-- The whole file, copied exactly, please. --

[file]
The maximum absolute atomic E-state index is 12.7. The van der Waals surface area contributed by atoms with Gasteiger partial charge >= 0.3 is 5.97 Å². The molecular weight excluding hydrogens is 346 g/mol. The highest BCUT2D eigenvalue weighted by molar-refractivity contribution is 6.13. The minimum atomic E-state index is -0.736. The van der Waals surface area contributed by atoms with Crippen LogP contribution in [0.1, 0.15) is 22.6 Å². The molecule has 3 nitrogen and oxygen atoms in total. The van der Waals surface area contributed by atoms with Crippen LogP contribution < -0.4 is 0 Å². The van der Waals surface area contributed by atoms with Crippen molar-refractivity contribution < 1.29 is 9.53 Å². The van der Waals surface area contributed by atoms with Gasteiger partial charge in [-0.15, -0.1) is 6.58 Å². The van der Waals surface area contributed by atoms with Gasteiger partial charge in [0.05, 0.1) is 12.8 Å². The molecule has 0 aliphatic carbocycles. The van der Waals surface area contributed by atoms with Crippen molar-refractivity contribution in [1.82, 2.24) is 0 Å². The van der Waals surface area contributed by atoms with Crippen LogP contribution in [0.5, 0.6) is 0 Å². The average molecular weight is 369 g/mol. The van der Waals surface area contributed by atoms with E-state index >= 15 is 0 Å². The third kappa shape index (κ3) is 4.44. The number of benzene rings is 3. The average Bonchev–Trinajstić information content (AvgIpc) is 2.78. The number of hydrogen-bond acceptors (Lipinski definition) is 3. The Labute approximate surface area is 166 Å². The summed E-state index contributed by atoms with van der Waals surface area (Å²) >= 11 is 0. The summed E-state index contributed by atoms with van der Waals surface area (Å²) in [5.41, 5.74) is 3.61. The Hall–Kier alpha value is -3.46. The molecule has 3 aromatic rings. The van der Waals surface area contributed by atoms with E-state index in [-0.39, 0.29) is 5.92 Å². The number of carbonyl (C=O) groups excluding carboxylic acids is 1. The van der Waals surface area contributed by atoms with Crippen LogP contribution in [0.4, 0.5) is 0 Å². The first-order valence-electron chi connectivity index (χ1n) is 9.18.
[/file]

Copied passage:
The maximum absolute atomic E-state index is 12.7. The van der Waals surface area contributed by atoms with Gasteiger partial charge >= 0.3 is 5.97 Å². The molecular weight excluding hydrogens is 346 g/mol. The highest BCUT2D eigenvalue weighted by molar-refractivity contribution is 6.13. The minimum atomic E-state index is -0.736. The van der Waals surface area contributed by atoms with Crippen LogP contribution in [0.1, 0.15) is 22.6 Å². The molecule has 3 nitrogen and oxygen atoms in total. The van der Waals surface area contributed by atoms with Crippen LogP contribution < -0.4 is 0 Å². The van der Waals surface area contributed by atoms with Crippen molar-refractivity contribution < 1.29 is 9.53 Å². The van der Waals surface area contributed by atoms with Gasteiger partial charge in [-0.15, -0.1) is 6.58 Å². The van der Waals surface area contributed by atoms with Gasteiger partial charge in [0.05, 0.1) is 12.8 Å². The molecule has 0 aliphatic carbocycles. The van der Waals surface area contributed by atoms with Crippen molar-refractivity contribution in [1.82, 2.24) is 0 Å². The van der Waals surface area contributed by atoms with Crippen LogP contribution in [0.5, 0.6) is 0 Å². The average molecular weight is 369 g/mol. The van der Waals surface area contributed by atoms with E-state index >= 15 is 0 Å². The third kappa shape index (κ3) is 4.44. The number of benzene rings is 3. The average Bonchev–Trinajstić information content (AvgIpc) is 2.78. The number of hydrogen-bond acceptors (Lipinski definition) is 3. The Labute approximate surface area is 166 Å². The summed E-state index contributed by atoms with van der Waals surface area (Å²) >= 11 is 0. The summed E-state index contributed by atoms with van der Waals surface area (Å²) in [5.41, 5.74) is 3.61. The Hall–Kier alpha value is -3.46. The molecule has 3 aromatic rings. The van der Waals surface area contributed by atoms with E-state index in [-0.39, 0.29) is 5.92 Å². The number of carbonyl (C=O) groups excluding carboxylic acids is 1. The van der Waals surface area contributed by atoms with Crippen LogP contribution in [0.4, 0.5) is 0 Å². The first-order valence-electron chi connectivity index (χ1n) is 9.18.